They stayed here:
I’m sitting on a gilded chair, writing on a gilded table. The floors beneath me are marble, and the chandeliers above are sparkly and crystal. The only reminder that I’m in a war zone is the pair of man-high concrete barriers I can see out my window. “It’s Sunday, man, you’re working too hard,” a national guardsmen just told me. Welcome to Baghdad.
You know, the place where:
Not all that far away, Marine grunts are going weeks without showers or toilets, chomping on rations – and generally maintaining a positive outlook on life. I got my laundry done by a Philippino maid. Yesterday, I listened to a salsa band play in the chow hall, while I supped on alu gobi and navratan vegetable curry.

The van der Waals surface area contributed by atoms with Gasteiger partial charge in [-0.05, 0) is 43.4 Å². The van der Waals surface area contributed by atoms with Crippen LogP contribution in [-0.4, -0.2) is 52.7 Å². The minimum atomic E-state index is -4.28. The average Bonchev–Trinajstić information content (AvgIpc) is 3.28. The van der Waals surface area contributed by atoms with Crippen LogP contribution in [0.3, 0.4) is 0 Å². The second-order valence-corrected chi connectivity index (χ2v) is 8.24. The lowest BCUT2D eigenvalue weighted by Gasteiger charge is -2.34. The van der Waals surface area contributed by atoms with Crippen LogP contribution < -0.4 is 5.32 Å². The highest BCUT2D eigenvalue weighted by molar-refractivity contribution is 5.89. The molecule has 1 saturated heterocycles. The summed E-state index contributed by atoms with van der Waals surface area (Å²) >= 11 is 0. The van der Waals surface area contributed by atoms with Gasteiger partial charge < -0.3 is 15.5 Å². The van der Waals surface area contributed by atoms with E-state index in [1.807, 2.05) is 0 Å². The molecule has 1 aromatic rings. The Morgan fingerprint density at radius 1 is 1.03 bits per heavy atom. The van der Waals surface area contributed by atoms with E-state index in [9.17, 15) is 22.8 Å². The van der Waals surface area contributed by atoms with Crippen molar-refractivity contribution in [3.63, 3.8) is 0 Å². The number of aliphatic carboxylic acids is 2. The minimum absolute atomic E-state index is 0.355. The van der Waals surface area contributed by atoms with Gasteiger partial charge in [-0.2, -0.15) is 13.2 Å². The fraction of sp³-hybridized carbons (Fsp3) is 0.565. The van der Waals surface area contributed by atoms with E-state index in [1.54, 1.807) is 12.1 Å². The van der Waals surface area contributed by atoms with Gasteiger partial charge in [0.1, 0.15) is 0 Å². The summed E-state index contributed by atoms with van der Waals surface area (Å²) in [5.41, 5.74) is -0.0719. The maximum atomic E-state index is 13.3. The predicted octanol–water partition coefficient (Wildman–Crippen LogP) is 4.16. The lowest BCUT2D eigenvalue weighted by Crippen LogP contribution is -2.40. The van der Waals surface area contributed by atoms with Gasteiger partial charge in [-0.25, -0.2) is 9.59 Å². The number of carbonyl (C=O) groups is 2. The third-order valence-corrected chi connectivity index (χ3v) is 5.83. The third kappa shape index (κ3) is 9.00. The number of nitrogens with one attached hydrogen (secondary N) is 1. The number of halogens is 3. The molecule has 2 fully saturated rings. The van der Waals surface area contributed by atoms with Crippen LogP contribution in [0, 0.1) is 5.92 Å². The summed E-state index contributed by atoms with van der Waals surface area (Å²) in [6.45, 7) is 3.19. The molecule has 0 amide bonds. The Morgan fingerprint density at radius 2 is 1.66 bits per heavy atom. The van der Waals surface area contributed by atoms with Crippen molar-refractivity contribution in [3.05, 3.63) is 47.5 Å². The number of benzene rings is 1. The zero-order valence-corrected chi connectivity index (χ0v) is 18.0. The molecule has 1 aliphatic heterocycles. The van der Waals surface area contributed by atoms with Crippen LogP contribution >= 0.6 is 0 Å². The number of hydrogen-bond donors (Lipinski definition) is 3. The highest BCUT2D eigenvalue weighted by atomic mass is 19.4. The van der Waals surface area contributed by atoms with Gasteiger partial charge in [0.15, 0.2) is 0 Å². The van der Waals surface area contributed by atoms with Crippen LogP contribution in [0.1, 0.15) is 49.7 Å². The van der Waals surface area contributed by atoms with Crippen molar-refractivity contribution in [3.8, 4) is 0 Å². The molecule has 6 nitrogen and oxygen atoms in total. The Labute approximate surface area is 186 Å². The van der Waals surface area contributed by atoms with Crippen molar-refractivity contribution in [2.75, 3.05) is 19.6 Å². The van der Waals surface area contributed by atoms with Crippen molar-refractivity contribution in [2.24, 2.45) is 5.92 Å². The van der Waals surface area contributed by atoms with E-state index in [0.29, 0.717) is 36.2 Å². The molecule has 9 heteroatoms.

As Noah Shachtman says in the article:
This isn’t a war. It’s a war convention. Too bad I didn't bring my bathing suit; maybe I would have taken a dip in the big, outdoor pool a few hundred yards away.
Next time one of our officials visits, and wants to come back and tell us how nicely everything is going, I think he or she should try staying in the barracks with the guys who are there for the war, and not the war convention.